I failed my driving test today for the second time. It doesn’t matter how, but it got me thinking that maybe it happened for a reason. Maybe, it finally got me to start this blog – and so it has.
As I was driving back after the test, I remember thinking, “I’m a failure”, “I’ve failed again” and “I can’t even pass my driving test the second time.” I was beating myself up, but more importantly I kept wondering what other people would think. What my parents would say, how my friends would mock me or even what my driving instructor would think. I realised that I shouldn’t be doing this for validation. I should be doing this to pass my test, I should be doing this for myself – so I can drive legally. (I can actually drive, some aggressive Mercedes driver just spooked the Examiner and me – I forgive you.)
This is what has held me back with this blog, that people will look at it and laugh or mock it behind my back. But like my failed driving test, I’m not doing this for their validation. I’m doing this for myself and hopefully along the way, you, my readers, my companions along this journey of mine will learn from what I discover about myself.
For now, what I realised is that validation from others is not a primary motivator, it’s not even a secondary or even a minor motivator. If it is, one’s perception of failure is negative. We fear the judgement of others. We fear that others will think negatively of us because of our failure. If validation is your motivator then failure will hit you like a train (like it did for me today). You’ll stay down longer. And you might not get back up. And who knows what you’ll miss out on. That is a far scarier thought.
Failure is the most underrated word of the 21st Century. Failure in today’s society is about shame, anger and humiliation – all words that lower our level of consciousness and self-esteem. But failure is what makes us change, it’s what makes us adapt but more importantly it’s what makes us learn.
Change your primary motivator from external validation to improving oneself. Accept Failure as an Ally and become a Life Learner.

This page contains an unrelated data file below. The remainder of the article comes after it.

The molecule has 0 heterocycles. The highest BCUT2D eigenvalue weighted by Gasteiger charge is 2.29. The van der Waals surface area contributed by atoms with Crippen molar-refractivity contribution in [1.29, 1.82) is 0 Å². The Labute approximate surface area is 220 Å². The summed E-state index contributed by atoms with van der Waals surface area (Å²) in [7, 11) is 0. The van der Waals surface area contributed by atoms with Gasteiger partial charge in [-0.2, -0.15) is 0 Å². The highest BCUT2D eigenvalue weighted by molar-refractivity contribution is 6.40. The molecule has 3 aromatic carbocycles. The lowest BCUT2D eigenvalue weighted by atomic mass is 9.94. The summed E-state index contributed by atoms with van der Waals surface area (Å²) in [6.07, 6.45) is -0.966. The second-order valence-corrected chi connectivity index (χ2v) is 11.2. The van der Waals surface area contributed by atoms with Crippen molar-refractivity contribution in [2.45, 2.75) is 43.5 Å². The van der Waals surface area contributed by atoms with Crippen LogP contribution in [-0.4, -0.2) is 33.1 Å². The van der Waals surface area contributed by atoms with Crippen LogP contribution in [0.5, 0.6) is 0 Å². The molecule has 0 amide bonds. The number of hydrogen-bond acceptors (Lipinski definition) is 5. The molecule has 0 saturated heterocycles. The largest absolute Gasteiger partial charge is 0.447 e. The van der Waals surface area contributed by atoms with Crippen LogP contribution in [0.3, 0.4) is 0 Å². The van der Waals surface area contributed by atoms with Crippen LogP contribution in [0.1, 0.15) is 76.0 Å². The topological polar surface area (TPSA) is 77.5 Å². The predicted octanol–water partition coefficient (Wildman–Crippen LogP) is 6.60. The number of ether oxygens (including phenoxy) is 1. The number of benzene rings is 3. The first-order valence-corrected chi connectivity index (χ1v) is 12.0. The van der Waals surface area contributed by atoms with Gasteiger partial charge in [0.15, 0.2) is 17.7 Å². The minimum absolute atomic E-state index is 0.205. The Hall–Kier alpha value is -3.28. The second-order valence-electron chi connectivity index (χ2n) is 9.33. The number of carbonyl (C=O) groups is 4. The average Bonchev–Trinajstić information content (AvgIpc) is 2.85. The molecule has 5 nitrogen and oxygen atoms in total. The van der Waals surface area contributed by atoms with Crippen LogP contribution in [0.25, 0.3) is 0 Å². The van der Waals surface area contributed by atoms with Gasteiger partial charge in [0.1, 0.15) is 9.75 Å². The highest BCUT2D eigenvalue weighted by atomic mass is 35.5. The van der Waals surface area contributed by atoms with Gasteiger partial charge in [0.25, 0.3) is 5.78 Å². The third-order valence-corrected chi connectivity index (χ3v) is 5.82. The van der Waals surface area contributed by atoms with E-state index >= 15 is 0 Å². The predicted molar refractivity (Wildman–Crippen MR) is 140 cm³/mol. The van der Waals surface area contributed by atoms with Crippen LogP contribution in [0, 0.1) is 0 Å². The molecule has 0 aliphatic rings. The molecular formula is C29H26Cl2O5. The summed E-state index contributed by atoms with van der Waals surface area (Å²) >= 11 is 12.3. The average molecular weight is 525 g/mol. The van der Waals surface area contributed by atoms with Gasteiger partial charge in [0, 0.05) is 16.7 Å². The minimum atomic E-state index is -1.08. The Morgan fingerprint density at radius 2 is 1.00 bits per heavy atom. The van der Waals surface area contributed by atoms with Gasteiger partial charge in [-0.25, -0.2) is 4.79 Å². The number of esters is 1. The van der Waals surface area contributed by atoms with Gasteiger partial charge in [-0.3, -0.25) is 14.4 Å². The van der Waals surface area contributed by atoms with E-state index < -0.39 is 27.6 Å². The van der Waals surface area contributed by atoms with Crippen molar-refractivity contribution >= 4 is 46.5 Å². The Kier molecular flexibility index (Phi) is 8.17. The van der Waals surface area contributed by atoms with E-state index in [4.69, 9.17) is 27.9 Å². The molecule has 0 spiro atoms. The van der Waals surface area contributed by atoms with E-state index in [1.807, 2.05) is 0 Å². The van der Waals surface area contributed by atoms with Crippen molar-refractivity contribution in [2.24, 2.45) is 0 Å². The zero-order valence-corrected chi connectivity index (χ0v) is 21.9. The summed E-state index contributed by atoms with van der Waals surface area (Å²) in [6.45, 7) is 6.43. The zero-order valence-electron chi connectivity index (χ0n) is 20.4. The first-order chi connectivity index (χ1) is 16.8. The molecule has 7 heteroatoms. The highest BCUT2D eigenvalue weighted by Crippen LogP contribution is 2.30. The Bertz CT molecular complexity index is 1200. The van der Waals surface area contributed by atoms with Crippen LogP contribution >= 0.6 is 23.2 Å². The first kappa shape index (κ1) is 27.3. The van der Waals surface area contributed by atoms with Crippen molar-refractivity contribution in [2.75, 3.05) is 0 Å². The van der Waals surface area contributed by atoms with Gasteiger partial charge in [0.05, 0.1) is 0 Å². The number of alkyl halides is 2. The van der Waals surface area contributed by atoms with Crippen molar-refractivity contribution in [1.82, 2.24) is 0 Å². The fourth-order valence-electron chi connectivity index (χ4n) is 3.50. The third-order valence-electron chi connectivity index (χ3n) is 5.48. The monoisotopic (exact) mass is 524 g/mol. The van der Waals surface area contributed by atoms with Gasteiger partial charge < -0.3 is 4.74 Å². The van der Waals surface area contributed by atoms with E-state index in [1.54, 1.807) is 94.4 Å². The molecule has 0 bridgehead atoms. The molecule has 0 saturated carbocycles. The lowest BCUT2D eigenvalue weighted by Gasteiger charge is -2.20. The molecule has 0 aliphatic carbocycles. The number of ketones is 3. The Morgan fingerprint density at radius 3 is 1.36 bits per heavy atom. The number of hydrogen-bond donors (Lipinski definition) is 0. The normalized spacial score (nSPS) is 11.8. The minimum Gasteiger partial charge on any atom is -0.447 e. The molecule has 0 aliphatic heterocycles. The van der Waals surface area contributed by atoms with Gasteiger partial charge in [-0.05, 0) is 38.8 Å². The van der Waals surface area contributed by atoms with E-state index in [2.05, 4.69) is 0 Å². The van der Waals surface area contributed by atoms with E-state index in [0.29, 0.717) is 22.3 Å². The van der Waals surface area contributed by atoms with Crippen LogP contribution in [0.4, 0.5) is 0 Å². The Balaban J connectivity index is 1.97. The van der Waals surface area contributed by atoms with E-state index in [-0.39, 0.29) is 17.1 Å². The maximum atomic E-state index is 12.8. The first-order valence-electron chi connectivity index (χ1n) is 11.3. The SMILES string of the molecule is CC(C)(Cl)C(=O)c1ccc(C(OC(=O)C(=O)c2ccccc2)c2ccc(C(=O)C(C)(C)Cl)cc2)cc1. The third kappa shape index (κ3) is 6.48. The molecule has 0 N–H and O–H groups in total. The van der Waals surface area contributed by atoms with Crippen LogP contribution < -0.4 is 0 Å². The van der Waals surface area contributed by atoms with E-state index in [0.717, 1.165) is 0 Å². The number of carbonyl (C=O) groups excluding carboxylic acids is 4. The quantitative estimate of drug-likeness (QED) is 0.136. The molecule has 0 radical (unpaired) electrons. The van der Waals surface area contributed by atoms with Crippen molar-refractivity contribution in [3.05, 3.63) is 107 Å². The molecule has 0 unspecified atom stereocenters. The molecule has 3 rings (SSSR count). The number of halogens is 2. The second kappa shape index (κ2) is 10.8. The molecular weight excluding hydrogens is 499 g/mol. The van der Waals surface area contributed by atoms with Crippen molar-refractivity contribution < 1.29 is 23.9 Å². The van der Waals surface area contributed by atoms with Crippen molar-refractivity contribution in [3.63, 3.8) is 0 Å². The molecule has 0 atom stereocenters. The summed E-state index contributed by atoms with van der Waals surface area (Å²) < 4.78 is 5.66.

Feel free to share any stories below in the comments section.
2 thoughts on “The Most Underrated Word of the 21st Century”
Tristan, you learn more from failure than you do from success. The trick is, when you lose, don’t lose the lesson. It looks like you are starting to understand that. This is a brave post for your first blog; it certainly shows courage but also that you have you looked deeper into the situation and the purpose of failure. I believe everything happens for a reason. The incident with the Mercedes is an important lesson; it shows that no doubt whilst you can drive quite competently, you may not be quite ready to handle a sudden dangerous road situation. I suspect few new drivers can; they don’t teach this in driving lessons – sometimes you need to make a split second decision and I don’t think an ’emergency stop’ really covers it. But now, next time it happens, you will be prepared, handle it well and probably save your life and others in the process.
Jane, thank you for the comment. I completely agree with you. I was spooked during the driving test and maybe that needs to be somehow incorporated into learning how to drive. My sister had an accident after passing her test. It was caused by a sudden emergency situation along country roads. She reacted to the situation well but still crashed (thankfully she was unhurt). I know in Swedish driving lessons they make you lose control of the car in a safe environment, so you have an idea of what to do to gain back the control of the car. Maybe something like that needs to be included in British driving lessons. But like you said everything happens for a reason (it’s what I believe too), and I’ve gained some valuable experience of what to do in a sudden dangerous situation.